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J Dent Res Dent Clin Dent Prospects. 2019 Summer;13(3):221-226. doi: 10.15171/joddd.2019.034. Epub 2019 Oct 7.

Determining salivary and serum levels of iron, zinc and vitamin B12 in patients with geographic tongue.

Author information

1
Department of Oral Medicine, School of Dentistry, Tehran University of Medical Sciences, International Campus, Tehran, Iran.
2
Department of Oral Medicine, School of Dentistry, Tehran University of Medical Sciences, Tehran, Iran.
3
Dentist, Private Practice, Tehran.
4
Dental Student, School of Dentistry, Tehran University of Medical Sciences, International Campus, Tehran, Iran.
5
Statistical Advisor, Dental Research Center, Tehran University of Medical Sciences, Tehran, Iran.

Abstract

Background. Benign migratory glossitis or geographic tongue, whose cause still remains a mystery, emerges as annular lesions on the dorsal surface of the tongue. Several reasons have been reported for this condition, including vitamin deficiencies, digestive disorders, emotional stress and nutritional deficiencies. In order to introduce an efficient treatment for the geographic tongue, the present study investigated the levels of iron, zinc and vitamin B12 in the blood and saliva. Methods. The present study evaluated 40 subjects. The oral disease specialists examined the patients in the Dental School, Tehran University International Campus and Mashhad Dental School. Accordingly, inclusion and exclusion criteria were used to enroll the patients. The blood and salivary samples were collected from the case and control groups. Finally, independent t-test was used to analyze the data. Results. Overall, 20 subjects suffered from geographic tongue. They consisted of 8 females and 12 males, with a mean age of 33.5±4.8 and age range of 19‒49 years. Moreover, the mean age and age range of the healthy subjects were 29.40±7.5 and 24‒25 years, respectively. It should be pointed out that the subjects were equally divided into 10 males and 10 females. There was no difference between other variables in the blood and saliva. Conclusion. The results showed that patients with geographic tongue had lower levels of salivary zinc, compared to the control group. Although iron and vitamin B12 affect the lingual papillae, their serum and salivary levels did not change.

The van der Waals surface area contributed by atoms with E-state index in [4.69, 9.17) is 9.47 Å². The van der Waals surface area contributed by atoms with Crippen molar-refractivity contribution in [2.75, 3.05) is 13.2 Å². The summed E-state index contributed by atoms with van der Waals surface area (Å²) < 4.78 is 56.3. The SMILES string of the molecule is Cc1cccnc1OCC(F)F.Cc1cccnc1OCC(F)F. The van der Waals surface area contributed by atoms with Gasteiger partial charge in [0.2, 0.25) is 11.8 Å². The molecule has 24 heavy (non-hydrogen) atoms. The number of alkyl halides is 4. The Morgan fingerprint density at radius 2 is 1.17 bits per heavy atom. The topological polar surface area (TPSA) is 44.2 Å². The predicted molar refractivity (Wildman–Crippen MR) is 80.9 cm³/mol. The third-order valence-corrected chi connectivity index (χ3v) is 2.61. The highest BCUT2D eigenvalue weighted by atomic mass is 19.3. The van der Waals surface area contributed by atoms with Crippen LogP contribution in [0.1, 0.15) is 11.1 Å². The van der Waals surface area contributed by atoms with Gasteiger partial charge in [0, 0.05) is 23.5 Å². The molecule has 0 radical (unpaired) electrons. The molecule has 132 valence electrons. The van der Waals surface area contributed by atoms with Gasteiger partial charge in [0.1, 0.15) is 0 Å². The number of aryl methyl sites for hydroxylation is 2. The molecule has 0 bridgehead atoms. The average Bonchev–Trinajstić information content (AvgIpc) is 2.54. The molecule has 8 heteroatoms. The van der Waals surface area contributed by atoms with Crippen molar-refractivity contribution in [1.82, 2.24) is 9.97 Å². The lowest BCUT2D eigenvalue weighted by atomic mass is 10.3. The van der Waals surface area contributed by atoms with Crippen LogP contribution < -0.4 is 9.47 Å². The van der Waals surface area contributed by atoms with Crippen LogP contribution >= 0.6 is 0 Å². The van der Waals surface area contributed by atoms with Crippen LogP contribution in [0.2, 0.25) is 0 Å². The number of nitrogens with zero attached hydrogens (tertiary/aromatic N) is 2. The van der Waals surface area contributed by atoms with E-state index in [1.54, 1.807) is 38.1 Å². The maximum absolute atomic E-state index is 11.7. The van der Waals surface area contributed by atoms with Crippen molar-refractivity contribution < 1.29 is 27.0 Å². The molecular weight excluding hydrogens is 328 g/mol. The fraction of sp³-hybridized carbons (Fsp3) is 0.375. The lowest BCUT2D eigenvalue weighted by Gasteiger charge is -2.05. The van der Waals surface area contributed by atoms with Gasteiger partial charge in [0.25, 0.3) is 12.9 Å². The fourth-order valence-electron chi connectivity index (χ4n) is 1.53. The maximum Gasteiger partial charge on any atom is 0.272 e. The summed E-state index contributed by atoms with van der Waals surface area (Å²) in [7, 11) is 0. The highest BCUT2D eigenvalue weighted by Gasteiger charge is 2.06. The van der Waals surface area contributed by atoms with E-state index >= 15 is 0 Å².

KEYWORDS:

Blood; geographic tongue; iron; saliva; vitamin B12; zinc

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